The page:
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 Post subject: Re: Daughter graduating from Hampshire College
PostPosted: Sat Apr 19, 2014 5:05 am 
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Joined: Tue Oct 30, 2012 12:20 am
Posts: 570
I left that in by accident...



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 Post subject: Re: Daughter graduating from Hampshire College
PostPosted: Sat Apr 19, 2014 5:08 am 

Joined: Sat Jan 18, 2014 9:11 pm
Posts: 220
Location: San Diego
There are no accidents, only negligent inclusions. George Carlin reference.


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 Post subject: Re: Daughter graduating from Hampshire College
PostPosted: Sat Apr 19, 2014 5:19 am 
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I forgot to wink... ;)



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 Post subject: Re: Daughter graduating from Hampshire College
PostPosted: Sat Apr 19, 2014 6:42 am 

Joined: Sat Mar 01, 2014 7:15 am
Posts: 1077
Location: Raleigh, NC
This has gotten horribly off topic. Suffice to say, for the OP, I'm confident you've got some good advice in here. If any of these ideas tickle your fancy, we can certainly expend on it. The hypothetical knife kit is something we love.

One addition to the list: a bench knife. I use bench knives in a professional kitchen to scrape and portion products. They're safer when scooping chopped vegetables and they're nearly indestructible. I use mine to crush garlic and smash fine pastes, too, to save the knife edge.

I re-read this thread with an eye to sharpening suggestions. I don't know how much time or effort you or she put into knife sharpening, but the knives we are suggesting strictly necessitate sharpening by a skilled individual or using a slightly more complex mechanical system (look to the Edge Pro for an example). This is not usually a pastime well loved by young academics, Salem aside. If your daughter is the sort who will sit and learn a sometimes frustrating new manual skill, please stick to the aforementioned stones. If not, I would highly suggest you find a skilled knife sharpening service she could use every few months. No matter how fine or well made, all knives dull and all dull knives are the same.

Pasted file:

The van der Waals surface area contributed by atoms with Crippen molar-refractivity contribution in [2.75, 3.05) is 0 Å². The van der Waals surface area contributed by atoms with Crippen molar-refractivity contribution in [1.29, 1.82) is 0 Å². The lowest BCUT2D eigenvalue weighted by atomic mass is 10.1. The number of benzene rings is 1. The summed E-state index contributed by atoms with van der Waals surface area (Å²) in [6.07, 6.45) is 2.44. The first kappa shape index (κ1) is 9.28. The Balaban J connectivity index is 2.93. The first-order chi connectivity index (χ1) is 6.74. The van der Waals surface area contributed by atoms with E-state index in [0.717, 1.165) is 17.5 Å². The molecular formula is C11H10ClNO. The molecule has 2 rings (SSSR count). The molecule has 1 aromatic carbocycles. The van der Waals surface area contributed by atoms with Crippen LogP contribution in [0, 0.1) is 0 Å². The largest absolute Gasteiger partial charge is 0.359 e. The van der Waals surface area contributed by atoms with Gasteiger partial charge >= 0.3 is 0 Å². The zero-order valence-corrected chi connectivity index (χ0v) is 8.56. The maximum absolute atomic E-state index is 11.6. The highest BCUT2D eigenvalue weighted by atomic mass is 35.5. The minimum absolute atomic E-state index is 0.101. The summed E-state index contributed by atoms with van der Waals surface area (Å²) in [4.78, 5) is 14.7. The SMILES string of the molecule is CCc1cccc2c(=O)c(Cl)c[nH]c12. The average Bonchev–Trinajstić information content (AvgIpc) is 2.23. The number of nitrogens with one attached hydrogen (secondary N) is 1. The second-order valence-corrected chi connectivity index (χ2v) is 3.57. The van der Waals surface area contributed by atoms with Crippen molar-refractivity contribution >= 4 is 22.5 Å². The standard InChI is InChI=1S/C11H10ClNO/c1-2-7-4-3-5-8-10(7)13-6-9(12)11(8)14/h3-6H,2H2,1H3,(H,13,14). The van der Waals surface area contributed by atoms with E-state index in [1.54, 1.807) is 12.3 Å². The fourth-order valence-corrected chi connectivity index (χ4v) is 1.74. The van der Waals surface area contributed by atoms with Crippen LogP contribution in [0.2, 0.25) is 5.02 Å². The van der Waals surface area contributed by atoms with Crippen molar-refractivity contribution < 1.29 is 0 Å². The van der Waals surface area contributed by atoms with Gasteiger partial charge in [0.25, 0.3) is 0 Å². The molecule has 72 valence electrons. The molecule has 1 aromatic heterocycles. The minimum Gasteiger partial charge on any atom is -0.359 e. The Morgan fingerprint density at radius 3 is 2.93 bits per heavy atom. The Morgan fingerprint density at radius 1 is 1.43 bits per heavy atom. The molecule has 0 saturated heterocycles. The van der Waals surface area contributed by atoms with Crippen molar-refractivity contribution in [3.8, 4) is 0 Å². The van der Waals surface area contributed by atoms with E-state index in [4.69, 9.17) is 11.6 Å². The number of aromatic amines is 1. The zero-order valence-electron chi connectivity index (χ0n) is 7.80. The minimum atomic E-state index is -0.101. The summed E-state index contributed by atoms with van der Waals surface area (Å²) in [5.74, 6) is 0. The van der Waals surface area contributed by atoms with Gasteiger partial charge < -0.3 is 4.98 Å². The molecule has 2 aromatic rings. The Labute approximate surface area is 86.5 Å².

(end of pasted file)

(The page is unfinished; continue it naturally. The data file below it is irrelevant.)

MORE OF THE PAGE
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 Post subject: Re: Daughter graduating from Hampshire College
PostPosted: Sat Apr 19, 2014 12:12 pm 

Joined: Sun Jul 29, 2012 1:36 pm
Posts: 266
Location: NY, NY; New Haven, CT
Lepus wrote:This has gotten horribly off topic. Suffice to say, for the OP, I'm confident you've got some good advice in here. If any of these ideas tickle your fancy, we can certainly expend on it. The hypothetical knife kit is something we love.